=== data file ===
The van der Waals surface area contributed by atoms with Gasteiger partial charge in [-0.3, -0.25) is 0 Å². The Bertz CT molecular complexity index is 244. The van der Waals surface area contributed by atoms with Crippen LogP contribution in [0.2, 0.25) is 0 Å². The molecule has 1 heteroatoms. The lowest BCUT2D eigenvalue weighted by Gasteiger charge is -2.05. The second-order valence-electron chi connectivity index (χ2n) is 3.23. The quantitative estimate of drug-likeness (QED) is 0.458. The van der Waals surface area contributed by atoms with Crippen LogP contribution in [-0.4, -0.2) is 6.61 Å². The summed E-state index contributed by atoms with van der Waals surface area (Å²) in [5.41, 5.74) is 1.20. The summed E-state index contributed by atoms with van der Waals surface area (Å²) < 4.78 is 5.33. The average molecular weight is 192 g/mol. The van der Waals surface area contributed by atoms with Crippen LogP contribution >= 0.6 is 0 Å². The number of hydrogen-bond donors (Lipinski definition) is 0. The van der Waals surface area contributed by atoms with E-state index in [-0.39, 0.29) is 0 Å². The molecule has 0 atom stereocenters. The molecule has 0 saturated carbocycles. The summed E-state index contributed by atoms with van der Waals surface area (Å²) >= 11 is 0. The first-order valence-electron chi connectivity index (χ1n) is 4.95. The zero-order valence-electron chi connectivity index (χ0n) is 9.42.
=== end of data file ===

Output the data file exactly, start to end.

The van der Waals surface area contributed by atoms with Gasteiger partial charge in [-0.3, -0.25) is 0 Å². The Bertz CT molecular complexity index is 244. The van der Waals surface area contributed by atoms with Crippen LogP contribution in [0.2, 0.25) is 0 Å². The molecule has 1 heteroatoms. The lowest BCUT2D eigenvalue weighted by Gasteiger charge is -2.05. The second-order valence-electron chi connectivity index (χ2n) is 3.23. The quantitative estimate of drug-likeness (QED) is 0.458. The van der Waals surface area contributed by atoms with Crippen LogP contribution in [-0.4, -0.2) is 6.61 Å². The summed E-state index contributed by atoms with van der Waals surface area (Å²) in [5.41, 5.74) is 1.20. The summed E-state index contributed by atoms with van der Waals surface area (Å²) < 4.78 is 5.33. The average molecular weight is 192 g/mol. The van der Waals surface area contributed by atoms with Crippen LogP contribution >= 0.6 is 0 Å². The number of hydrogen-bond donors (Lipinski definition) is 0. The van der Waals surface area contributed by atoms with E-state index in [-0.39, 0.29) is 0 Å². The molecule has 0 atom stereocenters. The molecule has 0 saturated carbocycles. The summed E-state index contributed by atoms with van der Waals surface area (Å²) >= 11 is 0. The first-order valence-electron chi connectivity index (χ1n) is 4.95. The zero-order valence-electron chi connectivity index (χ0n) is 9.42.